It was a rainy night, as I made preparations to go to Bangalore for my visa verification interview. I had already postponed the appointment twice in the same month, because of the worst flood that affected our state (Kerala, India) in a long time. It had been difficult to find transportation anywhere, and I had been with the flood victims in the relief camps for most of the time, but it was already August 22nd and high time I attended the interview. I was planning to participate in the Fifth Global Symposium on Health System Research and the Emerging Voices for Global Health (EV4GH) workshop, conducted as part of the Symposium. Working with one of the most marginalized tribal communities in my state, I was thrilled with the opportunity to present their problems in an international forum and network with committed champions of public health from around the world.
In the past few weeks, I had experienced nature’s unimaginable fury, and seen the havoc she wrecked in the places and on the people I work with – the floods and landslides were truly a heart-wrenching sight to behold. Dealing with emotionally and physically battered people during that time, meant I was burnt-out on most days and unable to think of my visa application. Now that the water had receded and transportation had been restored, however, I realized that I might be forced to give up any hopes of attending the symposium and EV4GH, if I didn’t attend the visa verification interview soon. A friend working at the EV4GH secretariat also reminded me of this, informing me that the visa processing procedure typically takes 14 working days, and encouraging me to apply without any further delay. Just on the previous day, I had booked my appointment for the interview in Bangalore, eight hours away from my place of residence, and it was one hour before my bus was scheduled to depart. I was getting ready to leave when a knock on the door made me pause with my preparations.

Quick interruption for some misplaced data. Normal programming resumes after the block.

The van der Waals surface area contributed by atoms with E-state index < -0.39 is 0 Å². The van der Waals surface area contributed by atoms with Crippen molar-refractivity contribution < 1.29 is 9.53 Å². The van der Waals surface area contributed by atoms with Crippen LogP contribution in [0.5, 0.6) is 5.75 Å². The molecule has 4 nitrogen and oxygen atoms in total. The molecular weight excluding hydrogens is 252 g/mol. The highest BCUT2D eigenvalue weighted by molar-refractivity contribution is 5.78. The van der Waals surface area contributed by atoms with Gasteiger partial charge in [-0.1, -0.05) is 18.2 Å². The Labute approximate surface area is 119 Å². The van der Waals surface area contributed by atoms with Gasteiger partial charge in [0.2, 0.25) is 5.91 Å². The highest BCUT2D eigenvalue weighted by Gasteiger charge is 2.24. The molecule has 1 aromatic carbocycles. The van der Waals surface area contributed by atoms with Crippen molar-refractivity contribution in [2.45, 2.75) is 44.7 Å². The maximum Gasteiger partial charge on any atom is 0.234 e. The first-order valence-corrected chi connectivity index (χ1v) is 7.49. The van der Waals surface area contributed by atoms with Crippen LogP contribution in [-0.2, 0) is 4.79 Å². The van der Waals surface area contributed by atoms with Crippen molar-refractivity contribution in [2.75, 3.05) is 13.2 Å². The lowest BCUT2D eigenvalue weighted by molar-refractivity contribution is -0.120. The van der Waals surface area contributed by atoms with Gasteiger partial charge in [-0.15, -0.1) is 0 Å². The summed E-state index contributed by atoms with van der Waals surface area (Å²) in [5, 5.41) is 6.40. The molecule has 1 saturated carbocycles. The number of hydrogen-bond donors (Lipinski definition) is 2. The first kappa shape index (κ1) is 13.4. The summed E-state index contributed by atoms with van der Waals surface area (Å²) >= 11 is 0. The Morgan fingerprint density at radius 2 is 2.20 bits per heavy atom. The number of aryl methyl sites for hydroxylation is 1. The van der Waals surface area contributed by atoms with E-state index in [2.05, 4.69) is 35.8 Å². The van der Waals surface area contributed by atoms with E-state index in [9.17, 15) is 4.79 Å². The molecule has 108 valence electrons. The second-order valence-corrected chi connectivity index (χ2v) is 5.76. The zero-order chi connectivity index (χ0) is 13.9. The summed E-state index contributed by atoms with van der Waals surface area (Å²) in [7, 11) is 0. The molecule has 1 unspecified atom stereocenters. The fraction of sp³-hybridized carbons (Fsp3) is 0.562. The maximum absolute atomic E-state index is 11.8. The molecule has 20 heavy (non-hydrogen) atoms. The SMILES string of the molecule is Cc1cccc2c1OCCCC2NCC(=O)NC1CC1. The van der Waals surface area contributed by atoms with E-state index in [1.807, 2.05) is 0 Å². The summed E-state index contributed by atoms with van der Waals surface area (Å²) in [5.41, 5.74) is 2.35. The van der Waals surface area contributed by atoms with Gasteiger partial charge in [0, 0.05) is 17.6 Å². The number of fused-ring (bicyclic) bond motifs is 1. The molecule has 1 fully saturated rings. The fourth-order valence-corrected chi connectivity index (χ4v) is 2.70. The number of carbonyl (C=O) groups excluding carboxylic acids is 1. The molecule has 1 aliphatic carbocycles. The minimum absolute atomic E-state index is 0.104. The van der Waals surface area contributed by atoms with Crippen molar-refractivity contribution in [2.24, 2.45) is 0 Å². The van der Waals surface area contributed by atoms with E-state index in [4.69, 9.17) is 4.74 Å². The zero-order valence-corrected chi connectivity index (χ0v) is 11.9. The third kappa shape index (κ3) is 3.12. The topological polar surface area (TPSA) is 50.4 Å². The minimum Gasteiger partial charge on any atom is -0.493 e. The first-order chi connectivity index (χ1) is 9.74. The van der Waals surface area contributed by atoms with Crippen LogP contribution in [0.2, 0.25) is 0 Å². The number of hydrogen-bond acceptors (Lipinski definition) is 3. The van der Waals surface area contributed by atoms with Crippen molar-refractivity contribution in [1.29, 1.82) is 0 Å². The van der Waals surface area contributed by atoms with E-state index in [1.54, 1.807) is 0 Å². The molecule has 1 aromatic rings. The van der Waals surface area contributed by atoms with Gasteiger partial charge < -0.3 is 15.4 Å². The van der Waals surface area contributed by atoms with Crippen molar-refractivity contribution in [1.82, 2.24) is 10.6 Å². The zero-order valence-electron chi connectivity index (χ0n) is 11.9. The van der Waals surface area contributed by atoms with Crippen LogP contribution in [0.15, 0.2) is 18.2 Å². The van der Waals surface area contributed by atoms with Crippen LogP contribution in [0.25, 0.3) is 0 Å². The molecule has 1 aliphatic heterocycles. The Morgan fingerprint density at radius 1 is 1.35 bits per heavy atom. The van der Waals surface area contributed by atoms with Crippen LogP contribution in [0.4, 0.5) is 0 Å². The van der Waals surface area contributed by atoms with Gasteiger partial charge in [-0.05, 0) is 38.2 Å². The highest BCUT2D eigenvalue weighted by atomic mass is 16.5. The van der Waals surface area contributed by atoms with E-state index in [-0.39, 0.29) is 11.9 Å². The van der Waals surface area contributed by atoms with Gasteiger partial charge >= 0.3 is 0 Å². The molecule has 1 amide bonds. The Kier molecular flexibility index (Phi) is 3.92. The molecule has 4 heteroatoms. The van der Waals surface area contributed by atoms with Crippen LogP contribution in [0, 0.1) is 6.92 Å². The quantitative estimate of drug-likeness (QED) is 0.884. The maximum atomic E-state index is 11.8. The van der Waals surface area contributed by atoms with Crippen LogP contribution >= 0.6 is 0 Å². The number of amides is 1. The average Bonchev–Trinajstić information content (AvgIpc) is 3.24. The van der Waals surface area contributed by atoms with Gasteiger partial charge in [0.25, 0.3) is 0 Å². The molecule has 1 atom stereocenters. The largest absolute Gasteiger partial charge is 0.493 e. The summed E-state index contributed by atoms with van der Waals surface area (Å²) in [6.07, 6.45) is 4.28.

I opened the door. The boy standing in front of me was completely drenched, and it was still drizzling outside. “Sir, Sharanya is not feeling well, want to take to the hospital, Bindu chechi is calling you”, said Akshay. Sharanya is a two and half-year-old girl child with severe undernutrition, from the Melekappumkunne tribal colony where I am doing my field study. The child’s parents are landless agriculture labourers belonging to the Paniya tribal community. The household had faced severe food insecurity for the last few weeks, as a result, mainly, of the heavy rain and flood that the district had experienced for many weeks, and had to depend completely on the charity of governmental and non-governmental agencies, which provided food during the floods.
Akshay is a 13-year-old boy from Sarala and Velli’s neighborhood, and Sharanya is the couple’s only child. I called the boy to my room and tried to contact in turn, the ASHA worker, the Tribal Promoter, and the Anganwadi teacher from the place, but nobody picked up their phone. They were probably busy and overworked with the flood relief camps in the Panchayath, fortunately, this settlement had not been affected too much by the flood. In the end, I took an auto-rickshaw and went to the Kappumkunne colony. Halfway through the journey, the road turned sludgy and we could go no further with the auto rickshaw, meaning that we had to walk the last one kilometer. On reaching the settlement, I found out that there had been no electricity for the past two days, only a few houses had lanterns, and most of the families were sitting in darkness. The sick child shivering with a high fever, was covered with woolen sheets, and the sobbing mother was sitting in a chair with her. Seeing me approaching the house, Bindu chechi (Sharath’s mother) came towards me with a lantern “Sir, my child will die in this condition, she is not eating”; Bindu chechi (elder sister) told me “Do something, sir. She is not responding to anything we say”. Sarala looked so confused and the child’s father was unavailable. Bindu chechi further added “what can she do sir? Her husband is not here. Since one month people in this colony have not had work. How can we go to the hospital without any money?” The households in the colony had been surviving during this monsoon season on food supplied by different government and non-governmental agencies as part of the disaster relief work, but to go to the hospital which is 12 kilometers away, they needed to pay for the night taxi. I informed them that the taxi was ready and they just needed to come to the hospital. Bindu chechi also volunteered to accompany the mother and the child to the hospital. With a lot of persuasion from both of us, Sarala finally got ready and we took the child to the taxi. On the way I paid the taxi driver for the trip, and also gave Sarala some money for any additional expenses the next day. My room was on the way to hospital and I alighted as we went past it.